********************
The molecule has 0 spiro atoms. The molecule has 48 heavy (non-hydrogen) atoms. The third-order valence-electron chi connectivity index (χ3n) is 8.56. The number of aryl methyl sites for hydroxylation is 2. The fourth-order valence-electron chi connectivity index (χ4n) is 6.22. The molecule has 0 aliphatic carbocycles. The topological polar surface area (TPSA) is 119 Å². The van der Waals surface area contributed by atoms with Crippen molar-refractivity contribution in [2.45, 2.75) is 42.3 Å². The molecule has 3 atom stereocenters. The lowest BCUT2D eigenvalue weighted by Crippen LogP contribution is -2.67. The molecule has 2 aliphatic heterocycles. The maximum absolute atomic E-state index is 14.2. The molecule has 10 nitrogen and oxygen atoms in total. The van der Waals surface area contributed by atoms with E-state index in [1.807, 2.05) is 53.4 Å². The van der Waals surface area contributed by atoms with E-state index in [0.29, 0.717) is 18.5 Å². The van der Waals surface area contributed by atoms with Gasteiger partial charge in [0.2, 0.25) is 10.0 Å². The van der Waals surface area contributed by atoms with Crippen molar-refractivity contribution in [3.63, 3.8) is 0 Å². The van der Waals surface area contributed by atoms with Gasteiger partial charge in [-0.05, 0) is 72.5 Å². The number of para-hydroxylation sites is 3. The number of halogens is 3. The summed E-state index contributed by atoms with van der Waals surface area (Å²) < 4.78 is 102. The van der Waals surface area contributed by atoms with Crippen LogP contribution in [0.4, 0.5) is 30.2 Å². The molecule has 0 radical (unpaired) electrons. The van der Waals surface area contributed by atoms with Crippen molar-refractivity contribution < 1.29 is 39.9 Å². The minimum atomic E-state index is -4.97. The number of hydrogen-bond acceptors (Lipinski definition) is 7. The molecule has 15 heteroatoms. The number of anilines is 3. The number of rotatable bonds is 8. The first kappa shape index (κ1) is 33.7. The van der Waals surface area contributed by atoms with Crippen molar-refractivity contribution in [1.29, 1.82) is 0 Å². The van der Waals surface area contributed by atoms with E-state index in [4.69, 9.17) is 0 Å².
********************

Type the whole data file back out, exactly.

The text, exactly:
The molecule has 0 spiro atoms. The molecule has 48 heavy (non-hydrogen) atoms. The third-order valence-electron chi connectivity index (χ3n) is 8.56. The number of aryl methyl sites for hydroxylation is 2. The fourth-order valence-electron chi connectivity index (χ4n) is 6.22. The molecule has 0 aliphatic carbocycles. The topological polar surface area (TPSA) is 119 Å². The van der Waals surface area contributed by atoms with Crippen molar-refractivity contribution in [2.45, 2.75) is 42.3 Å². The molecule has 3 atom stereocenters. The lowest BCUT2D eigenvalue weighted by Crippen LogP contribution is -2.67. The molecule has 2 aliphatic heterocycles. The maximum absolute atomic E-state index is 14.2. The molecule has 10 nitrogen and oxygen atoms in total. The van der Waals surface area contributed by atoms with E-state index in [1.807, 2.05) is 53.4 Å². The van der Waals surface area contributed by atoms with E-state index in [0.29, 0.717) is 18.5 Å². The van der Waals surface area contributed by atoms with Gasteiger partial charge in [0.2, 0.25) is 10.0 Å². The van der Waals surface area contributed by atoms with Crippen molar-refractivity contribution in [3.63, 3.8) is 0 Å². The van der Waals surface area contributed by atoms with Gasteiger partial charge in [-0.05, 0) is 72.5 Å². The number of para-hydroxylation sites is 3. The number of halogens is 3. The summed E-state index contributed by atoms with van der Waals surface area (Å²) < 4.78 is 102. The van der Waals surface area contributed by atoms with Crippen LogP contribution in [0.4, 0.5) is 30.2 Å². The molecule has 0 radical (unpaired) electrons. The van der Waals surface area contributed by atoms with Crippen molar-refractivity contribution < 1.29 is 39.9 Å². The minimum atomic E-state index is -4.97. The number of hydrogen-bond acceptors (Lipinski definition) is 7. The molecule has 15 heteroatoms. The number of anilines is 3. The number of rotatable bonds is 8. The first kappa shape index (κ1) is 33.7. The van der Waals surface area contributed by atoms with Crippen molar-refractivity contribution in [1.29, 1.82) is 0 Å². The van der Waals surface area contributed by atoms with E-state index in [4.69, 9.17) is 0 Å².